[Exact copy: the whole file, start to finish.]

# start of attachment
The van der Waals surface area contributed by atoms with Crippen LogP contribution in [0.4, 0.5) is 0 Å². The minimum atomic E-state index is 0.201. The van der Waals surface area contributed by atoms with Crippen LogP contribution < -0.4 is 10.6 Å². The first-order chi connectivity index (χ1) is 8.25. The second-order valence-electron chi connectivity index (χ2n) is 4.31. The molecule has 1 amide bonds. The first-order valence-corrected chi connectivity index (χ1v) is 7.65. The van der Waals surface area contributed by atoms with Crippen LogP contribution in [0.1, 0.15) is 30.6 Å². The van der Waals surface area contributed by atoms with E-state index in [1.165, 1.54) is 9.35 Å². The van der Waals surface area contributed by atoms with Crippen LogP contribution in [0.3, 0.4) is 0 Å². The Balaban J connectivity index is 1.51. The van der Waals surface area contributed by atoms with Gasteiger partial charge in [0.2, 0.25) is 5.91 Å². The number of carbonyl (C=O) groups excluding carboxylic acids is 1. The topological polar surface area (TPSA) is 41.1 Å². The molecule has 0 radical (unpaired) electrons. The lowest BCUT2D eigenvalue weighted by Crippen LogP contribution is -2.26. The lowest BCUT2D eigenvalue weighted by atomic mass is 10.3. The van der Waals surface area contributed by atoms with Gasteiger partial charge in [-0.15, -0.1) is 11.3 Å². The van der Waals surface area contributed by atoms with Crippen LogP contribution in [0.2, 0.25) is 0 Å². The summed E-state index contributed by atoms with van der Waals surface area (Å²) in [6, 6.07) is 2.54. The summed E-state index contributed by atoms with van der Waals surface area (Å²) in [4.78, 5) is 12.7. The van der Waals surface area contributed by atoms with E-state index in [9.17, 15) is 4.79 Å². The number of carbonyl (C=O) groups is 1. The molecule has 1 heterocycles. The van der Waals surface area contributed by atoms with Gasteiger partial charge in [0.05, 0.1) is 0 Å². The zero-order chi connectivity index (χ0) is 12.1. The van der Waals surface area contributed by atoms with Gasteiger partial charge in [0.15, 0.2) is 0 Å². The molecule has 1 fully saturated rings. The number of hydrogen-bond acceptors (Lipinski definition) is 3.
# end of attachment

The van der Waals surface area contributed by atoms with Crippen LogP contribution in [0.4, 0.5) is 0 Å². The minimum atomic E-state index is 0.201. The van der Waals surface area contributed by atoms with Crippen LogP contribution < -0.4 is 10.6 Å². The first-order chi connectivity index (χ1) is 8.25. The second-order valence-electron chi connectivity index (χ2n) is 4.31. The molecule has 1 amide bonds. The first-order valence-corrected chi connectivity index (χ1v) is 7.65. The van der Waals surface area contributed by atoms with Crippen LogP contribution in [0.1, 0.15) is 30.6 Å². The van der Waals surface area contributed by atoms with E-state index in [1.165, 1.54) is 9.35 Å². The van der Waals surface area contributed by atoms with Crippen LogP contribution in [0.3, 0.4) is 0 Å². The Balaban J connectivity index is 1.51. The van der Waals surface area contributed by atoms with Gasteiger partial charge in [0.2, 0.25) is 5.91 Å². The number of carbonyl (C=O) groups excluding carboxylic acids is 1. The topological polar surface area (TPSA) is 41.1 Å². The molecule has 0 radical (unpaired) electrons. The lowest BCUT2D eigenvalue weighted by Crippen LogP contribution is -2.26. The lowest BCUT2D eigenvalue weighted by atomic mass is 10.3. The van der Waals surface area contributed by atoms with Gasteiger partial charge in [-0.15, -0.1) is 11.3 Å². The van der Waals surface area contributed by atoms with Crippen LogP contribution in [0.2, 0.25) is 0 Å². The summed E-state index contributed by atoms with van der Waals surface area (Å²) in [6, 6.07) is 2.54. The summed E-state index contributed by atoms with van der Waals surface area (Å²) in [4.78, 5) is 12.7. The van der Waals surface area contributed by atoms with E-state index in [9.17, 15) is 4.79 Å². The number of carbonyl (C=O) groups is 1. The molecule has 1 heterocycles. The van der Waals surface area contributed by atoms with Gasteiger partial charge in [0.05, 0.1) is 0 Å². The zero-order chi connectivity index (χ0) is 12.1. The van der Waals surface area contributed by atoms with Gasteiger partial charge in [0.15, 0.2) is 0 Å². The molecule has 1 fully saturated rings. The number of hydrogen-bond acceptors (Lipinski definition) is 3.